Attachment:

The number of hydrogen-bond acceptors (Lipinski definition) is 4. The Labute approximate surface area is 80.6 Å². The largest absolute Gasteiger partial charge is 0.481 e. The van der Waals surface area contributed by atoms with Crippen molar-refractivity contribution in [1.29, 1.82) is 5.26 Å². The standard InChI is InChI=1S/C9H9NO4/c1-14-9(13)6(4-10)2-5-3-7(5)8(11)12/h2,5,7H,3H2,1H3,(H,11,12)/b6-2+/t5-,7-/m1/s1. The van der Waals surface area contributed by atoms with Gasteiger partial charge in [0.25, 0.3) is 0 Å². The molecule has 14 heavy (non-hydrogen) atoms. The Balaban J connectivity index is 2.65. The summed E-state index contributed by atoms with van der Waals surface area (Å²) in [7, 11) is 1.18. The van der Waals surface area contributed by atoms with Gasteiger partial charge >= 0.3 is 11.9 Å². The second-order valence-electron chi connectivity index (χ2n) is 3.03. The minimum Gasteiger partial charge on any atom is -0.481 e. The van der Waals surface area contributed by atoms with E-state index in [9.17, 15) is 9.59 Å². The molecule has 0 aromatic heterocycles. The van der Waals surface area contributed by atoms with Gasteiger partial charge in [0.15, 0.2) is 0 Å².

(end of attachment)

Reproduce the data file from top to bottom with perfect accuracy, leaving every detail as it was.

The number of hydrogen-bond acceptors (Lipinski definition) is 4. The Labute approximate surface area is 80.6 Å². The largest absolute Gasteiger partial charge is 0.481 e. The van der Waals surface area contributed by atoms with Crippen molar-refractivity contribution in [1.29, 1.82) is 5.26 Å². The standard InChI is InChI=1S/C9H9NO4/c1-14-9(13)6(4-10)2-5-3-7(5)8(11)12/h2,5,7H,3H2,1H3,(H,11,12)/b6-2+/t5-,7-/m1/s1. The van der Waals surface area contributed by atoms with Gasteiger partial charge in [0.25, 0.3) is 0 Å². The molecule has 14 heavy (non-hydrogen) atoms. The Balaban J connectivity index is 2.65. The summed E-state index contributed by atoms with van der Waals surface area (Å²) in [7, 11) is 1.18. The van der Waals surface area contributed by atoms with Gasteiger partial charge >= 0.3 is 11.9 Å². The second-order valence-electron chi connectivity index (χ2n) is 3.03. The minimum Gasteiger partial charge on any atom is -0.481 e. The van der Waals surface area contributed by atoms with E-state index in [9.17, 15) is 9.59 Å². The molecule has 0 aromatic heterocycles. The van der Waals surface area contributed by atoms with Gasteiger partial charge in [0.15, 0.2) is 0 Å².